Photo ageing as a result of sun exposure, is a slow process. It may take several decades before it becomes fully noticeable. In fact 90% of sun damage occurs by the age of 20, only becoming visible in your early thirties and onwards.
The degree of photo ageing is mainly determined by your skin type and total lifetime sun exposure, and the degree of damage to different areas of the body is directly proportional to the amount of sun light received (your hands and neck line for example are more likely to have sun damage and age spots than your stomach).seriously sun damaged skin has a thickened outer layer, making it feel dry, rough and leathery. Your best defence against premature ageing is the daily use of a good sunscreen. The higher the SPF (sun protection factor), the oilier the cream generally is. So if youâ??re prone to breakouts stick to SPF 15 or lower or try a gel formula.
Sunburn vs. suntan
There is no such thing as a safe tan. A suntan is actually the bodyâ??s defense mechanism against too strong sun-light and the visible evidence of damage to the skin. Sunlight stimulates the skin to increase melanin supply is activated; it moves up towards the surface of the skin. Where it helps prevent burning and reduces the penetration of the sunâ??s rays. The side effect is skin of that golden color that sun worshipers crave. Although dark-skinned people have more melanin in their skin and thus have a higher level of natural protection, they still need to use a sunscreen to avoid skin damage.
Sunburn on the other hand, can be equated to cooking your skin. If you donâ??t apply sunscreen, or accidentally fall asleep in the sun, the surface blood vessels dilate (hence the redness), and an inflammatory response is induced to fight the damage, often causing blisters in the process. The redness occurs two to eight hours after severe sun exposure and blistering can occur after 12 to 24 hours. A frightening fact is that our skin remembers this burn, and the DNA may not repair perfectly. These errors in DNA can lead to skin cancer years later. So when you make your way to the coast for your next summer holiday, remember that although a tan fades quickly, your skin carries a permanent memory of the damage.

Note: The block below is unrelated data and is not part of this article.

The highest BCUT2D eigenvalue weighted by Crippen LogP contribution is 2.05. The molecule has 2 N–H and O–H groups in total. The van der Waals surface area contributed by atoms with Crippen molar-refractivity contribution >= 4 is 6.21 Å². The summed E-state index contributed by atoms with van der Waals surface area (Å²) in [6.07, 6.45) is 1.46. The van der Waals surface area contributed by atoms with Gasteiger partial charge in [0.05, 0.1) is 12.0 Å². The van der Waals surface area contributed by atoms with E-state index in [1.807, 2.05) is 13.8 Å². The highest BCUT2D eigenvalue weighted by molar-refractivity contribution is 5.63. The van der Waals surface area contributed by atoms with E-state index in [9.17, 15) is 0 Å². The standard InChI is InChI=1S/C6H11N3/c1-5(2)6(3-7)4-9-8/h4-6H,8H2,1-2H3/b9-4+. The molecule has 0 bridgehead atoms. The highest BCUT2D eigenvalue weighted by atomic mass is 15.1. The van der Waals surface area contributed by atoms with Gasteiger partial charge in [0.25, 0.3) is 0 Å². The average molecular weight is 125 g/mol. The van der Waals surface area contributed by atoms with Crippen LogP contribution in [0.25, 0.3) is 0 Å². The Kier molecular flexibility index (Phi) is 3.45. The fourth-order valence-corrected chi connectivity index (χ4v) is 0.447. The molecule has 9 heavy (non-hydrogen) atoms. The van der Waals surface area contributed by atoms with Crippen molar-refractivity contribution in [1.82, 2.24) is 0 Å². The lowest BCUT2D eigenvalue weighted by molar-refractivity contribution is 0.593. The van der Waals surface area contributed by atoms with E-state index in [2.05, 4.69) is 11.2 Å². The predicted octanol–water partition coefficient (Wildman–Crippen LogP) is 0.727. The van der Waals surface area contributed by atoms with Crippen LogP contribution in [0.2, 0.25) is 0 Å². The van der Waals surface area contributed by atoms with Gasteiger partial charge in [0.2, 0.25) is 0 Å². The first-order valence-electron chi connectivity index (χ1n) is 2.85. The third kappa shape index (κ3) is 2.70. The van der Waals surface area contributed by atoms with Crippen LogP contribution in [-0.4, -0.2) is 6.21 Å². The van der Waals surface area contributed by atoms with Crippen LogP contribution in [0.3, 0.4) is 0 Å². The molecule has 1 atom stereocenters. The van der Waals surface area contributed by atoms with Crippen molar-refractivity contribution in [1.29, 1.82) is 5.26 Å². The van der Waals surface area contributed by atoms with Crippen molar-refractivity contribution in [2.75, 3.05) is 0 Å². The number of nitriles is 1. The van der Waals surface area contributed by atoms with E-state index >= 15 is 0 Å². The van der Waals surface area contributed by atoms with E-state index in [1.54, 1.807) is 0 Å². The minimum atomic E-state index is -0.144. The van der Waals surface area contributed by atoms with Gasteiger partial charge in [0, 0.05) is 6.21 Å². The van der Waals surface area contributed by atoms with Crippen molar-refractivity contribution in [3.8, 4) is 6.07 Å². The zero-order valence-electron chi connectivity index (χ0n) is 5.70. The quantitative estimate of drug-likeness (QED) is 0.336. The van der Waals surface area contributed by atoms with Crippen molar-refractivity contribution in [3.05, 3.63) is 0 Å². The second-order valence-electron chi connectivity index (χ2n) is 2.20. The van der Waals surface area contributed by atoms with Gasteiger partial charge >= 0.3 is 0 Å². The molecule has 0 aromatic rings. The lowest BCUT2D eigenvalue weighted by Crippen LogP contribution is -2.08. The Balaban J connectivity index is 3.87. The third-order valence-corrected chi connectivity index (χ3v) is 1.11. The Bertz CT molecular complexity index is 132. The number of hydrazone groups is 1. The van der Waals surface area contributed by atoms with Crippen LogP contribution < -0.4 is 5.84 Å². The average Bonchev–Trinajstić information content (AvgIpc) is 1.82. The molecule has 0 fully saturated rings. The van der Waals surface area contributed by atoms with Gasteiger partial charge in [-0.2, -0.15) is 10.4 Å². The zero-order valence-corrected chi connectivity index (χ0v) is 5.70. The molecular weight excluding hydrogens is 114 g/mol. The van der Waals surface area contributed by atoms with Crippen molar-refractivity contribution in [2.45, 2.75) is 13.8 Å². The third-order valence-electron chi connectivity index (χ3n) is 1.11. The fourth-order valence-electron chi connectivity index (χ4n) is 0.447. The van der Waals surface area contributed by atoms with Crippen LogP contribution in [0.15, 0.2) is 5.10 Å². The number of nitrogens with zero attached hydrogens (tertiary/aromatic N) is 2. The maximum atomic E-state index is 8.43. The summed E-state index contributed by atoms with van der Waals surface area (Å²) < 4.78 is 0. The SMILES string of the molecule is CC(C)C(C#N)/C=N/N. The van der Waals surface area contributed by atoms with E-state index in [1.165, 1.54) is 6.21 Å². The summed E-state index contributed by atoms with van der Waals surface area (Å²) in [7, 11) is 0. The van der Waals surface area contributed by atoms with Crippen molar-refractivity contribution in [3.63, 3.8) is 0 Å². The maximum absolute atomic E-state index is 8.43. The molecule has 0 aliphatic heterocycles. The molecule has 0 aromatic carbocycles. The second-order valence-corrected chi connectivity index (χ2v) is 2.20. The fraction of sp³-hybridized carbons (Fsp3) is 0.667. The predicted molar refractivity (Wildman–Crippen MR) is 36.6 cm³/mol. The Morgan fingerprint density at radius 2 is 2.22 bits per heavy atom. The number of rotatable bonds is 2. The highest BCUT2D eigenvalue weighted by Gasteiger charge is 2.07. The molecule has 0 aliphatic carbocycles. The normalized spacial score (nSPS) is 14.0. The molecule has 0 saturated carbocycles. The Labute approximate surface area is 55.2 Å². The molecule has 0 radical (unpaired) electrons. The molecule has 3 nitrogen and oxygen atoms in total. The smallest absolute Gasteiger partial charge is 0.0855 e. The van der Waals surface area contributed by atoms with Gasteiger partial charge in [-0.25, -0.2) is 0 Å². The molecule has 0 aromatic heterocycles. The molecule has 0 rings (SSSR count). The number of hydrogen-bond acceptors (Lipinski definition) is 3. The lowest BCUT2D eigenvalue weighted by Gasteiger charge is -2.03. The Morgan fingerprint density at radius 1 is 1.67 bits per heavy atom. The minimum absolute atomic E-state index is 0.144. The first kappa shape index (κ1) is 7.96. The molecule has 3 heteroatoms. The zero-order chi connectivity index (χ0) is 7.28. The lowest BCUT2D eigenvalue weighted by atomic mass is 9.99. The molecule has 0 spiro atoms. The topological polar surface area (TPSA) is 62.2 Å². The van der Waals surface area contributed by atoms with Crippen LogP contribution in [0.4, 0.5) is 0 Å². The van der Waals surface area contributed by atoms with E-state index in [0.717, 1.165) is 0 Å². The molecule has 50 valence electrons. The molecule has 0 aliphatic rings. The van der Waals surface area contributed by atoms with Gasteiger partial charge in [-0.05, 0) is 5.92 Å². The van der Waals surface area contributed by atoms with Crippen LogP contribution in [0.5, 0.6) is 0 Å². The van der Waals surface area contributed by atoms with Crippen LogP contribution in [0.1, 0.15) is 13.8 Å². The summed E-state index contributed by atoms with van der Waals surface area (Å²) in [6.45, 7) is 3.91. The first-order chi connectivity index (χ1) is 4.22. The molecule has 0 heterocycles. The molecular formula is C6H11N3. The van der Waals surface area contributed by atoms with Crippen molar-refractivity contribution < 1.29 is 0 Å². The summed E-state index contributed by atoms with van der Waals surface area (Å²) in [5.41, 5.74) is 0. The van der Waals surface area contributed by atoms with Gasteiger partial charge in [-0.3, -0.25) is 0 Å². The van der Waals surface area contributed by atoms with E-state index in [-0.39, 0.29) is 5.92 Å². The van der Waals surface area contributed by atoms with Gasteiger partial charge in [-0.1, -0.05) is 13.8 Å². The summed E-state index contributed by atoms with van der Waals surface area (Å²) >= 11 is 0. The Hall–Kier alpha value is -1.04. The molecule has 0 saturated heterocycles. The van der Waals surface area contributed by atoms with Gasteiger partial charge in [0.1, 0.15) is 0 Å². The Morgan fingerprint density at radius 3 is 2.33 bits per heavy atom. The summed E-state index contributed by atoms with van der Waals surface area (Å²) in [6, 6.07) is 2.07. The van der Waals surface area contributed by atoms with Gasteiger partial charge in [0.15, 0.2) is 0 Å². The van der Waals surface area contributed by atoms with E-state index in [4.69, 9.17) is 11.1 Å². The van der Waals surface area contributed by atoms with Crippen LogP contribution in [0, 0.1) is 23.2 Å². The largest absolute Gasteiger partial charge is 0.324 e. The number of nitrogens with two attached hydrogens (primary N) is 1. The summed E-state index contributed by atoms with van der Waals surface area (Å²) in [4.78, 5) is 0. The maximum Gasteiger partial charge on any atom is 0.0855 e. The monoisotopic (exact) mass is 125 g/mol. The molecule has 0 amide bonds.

Protecting your skin
The time it takes for unprotected skin to turn red in the sun is known as the MED (minimal erythema dose).your skin type determines your MED. Very fair skin, for example, will have a MED of about six minutes, olive toned skin can tolerate about 10 to 12 minutes and black skin usually has a MED of 18 to 20 minutes. SPF (sun protection factor) is a standard measure that indicates how much additional time above your MED you can spend in the sun with out getting burned. For example, if you can usually spend 10 minutes in the sun before burning, an SPF 15 sunscreen will multiply that time by fifteen(10 minute * 15=150 minutes of sun time) Note that a person with fair skin can spend far less time in the sun than someone with darker skin, even if they both apply the same level of SPF. Once your time is up, you should ideally get out of the sun.
Reapplying sunscreen only means that you will cook more slowly, a bit like cooking your Sunday roast in the oven-once itâ??s done youâ??re simply crisping it! You should, however, always reapply sunscreen after swimming, perspiring and drying yourself off. The key is to use enough sunscreen for an even and full coverage. Double application is also important: apply the first layer 20 to 30 minutes before you go to the beach, and apply another layer as your coat of armour when you get into the sun. http://www.violica.com